16. You have the snake plant listed under non-toxic for kids and pets, but the .pdf you linked to says that it is indeed poisonous and other sites do say it is toxic. I just wanted to point that out for others looking to protect their animals or children.

  17. I love how the pet TickleMe Plants moves and closes its leaves when you Tickle It.
    It may be the best house plant ever

  18. Are any of the plants mentioned resistant to mold? I’m very sensitive to mold and my doctor told me to not have plants in the home as they are places for mold to fester. I had heard from a friend that there are some plants that are less likely to grow mold and are great air filters. Does anyone know which ones to buy and which ones to stay away from regarding mold? I’ve been researching this on-line for some time and haven’t found anything conclusive.
    Is there also a potting soil that you can recommend that would not attract mold? I’d love to have plants in my home as an air filter and for their beauty.
    Any help would be most appreciated.

    • I am wondering this too. I’m also allergic to mold. Did you ever find an answer. I would live to keep my aloe inside. It can be used as facial moisturizer also.

    • Bromeliads, though planted in soil, don’t need the soil to be watered – the part of the plant above the soil holds and uses the water you give it. You just replace the water as the plant uses it up. So since the soil can remain dry, perhaps it doesn’t allow promote mold? I’m just guessing.

    • Most house plants can also be grown in water. I grow ivy, peace lily, wandering Jew, a plant with arrow shaped leaves (not sure what it’s called), amongst others directly in water and the never grow mold. I change the water out about once a month but just add more water as it evaporates. It looks beautiful and the plants are all very happy.

  19. If I’m not mistaken, the potting soil is the cause of the mold. Some plants can grow and thrive in water. I’m not sure but I think that would eliminate the mold problem. And I would guess virtually all plants help the air in some way.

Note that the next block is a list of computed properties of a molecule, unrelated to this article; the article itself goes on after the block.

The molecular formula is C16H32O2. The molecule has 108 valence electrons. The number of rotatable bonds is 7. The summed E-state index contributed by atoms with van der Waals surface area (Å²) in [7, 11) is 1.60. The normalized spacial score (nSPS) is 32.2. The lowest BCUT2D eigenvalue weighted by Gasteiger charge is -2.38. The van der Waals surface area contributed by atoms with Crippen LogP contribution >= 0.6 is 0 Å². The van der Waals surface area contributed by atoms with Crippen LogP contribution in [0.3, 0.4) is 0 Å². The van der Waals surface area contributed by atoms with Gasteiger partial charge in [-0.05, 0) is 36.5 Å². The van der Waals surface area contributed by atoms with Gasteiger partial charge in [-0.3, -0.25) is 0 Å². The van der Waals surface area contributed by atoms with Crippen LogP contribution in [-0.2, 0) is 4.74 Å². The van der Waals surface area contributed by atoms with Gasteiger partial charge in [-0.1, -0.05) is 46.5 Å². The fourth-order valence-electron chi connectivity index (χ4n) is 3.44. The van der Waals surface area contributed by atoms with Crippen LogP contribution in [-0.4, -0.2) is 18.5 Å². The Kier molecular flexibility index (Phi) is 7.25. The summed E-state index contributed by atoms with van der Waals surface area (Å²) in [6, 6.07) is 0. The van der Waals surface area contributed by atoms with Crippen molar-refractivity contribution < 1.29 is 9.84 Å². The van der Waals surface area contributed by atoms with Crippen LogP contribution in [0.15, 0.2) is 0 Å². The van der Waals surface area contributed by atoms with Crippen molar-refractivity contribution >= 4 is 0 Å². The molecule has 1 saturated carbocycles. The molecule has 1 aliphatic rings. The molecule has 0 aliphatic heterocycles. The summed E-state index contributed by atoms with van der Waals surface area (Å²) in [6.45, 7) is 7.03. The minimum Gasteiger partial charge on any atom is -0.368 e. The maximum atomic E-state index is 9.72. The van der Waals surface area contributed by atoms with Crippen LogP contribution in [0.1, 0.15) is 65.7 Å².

20. I have a giant snake plant that I spread into 2 medium size plants and 1 small (plus ones I gave away.) I have many succulents, my hens and bittys not doing so well ( I water when there dry and then more leaves drop off and die;( I have a moon cactus and a common cactus, I have a spiderplant babies I got from a friend and there’s like 9 – 12 babies in the pot, I have a mother of millions small, 2 aloe a tiny one who always looms Luke going to die(it was huge but got an burnt so I had to peel it off then cut off bottom stem because it had a rot in middle, so know its got 4 tall leaves in a tiny little pot, and one is big and doing great, getting bigger! African violet, Gerber daisies ( 3-4 not doing so well sine I brought back in, american agave, crown of thorns, 5 AIT plants, 2 shamrocks (1 needs moved BC its not getting enough light), citanella plant, plant of steel and clivia….best thing I found was plant succulents and cactus in succulent & cactus soil and in a Terra cotta pot. Some of my plants are not going so well big aloe since I transplanted into bigger plastic pot BC I didn’t have no more Terra cotta pots, so I try to not over water, the clivia has brown spots on outside of tip of leaves, Christmas cactus not blooming since I reported but alive, may be starting too, some succulents and mother of millions hard for me but easy for others, seems to dry out fast. Any ideas what I can do to help the plants that are not doing so well would help. Thanks lenah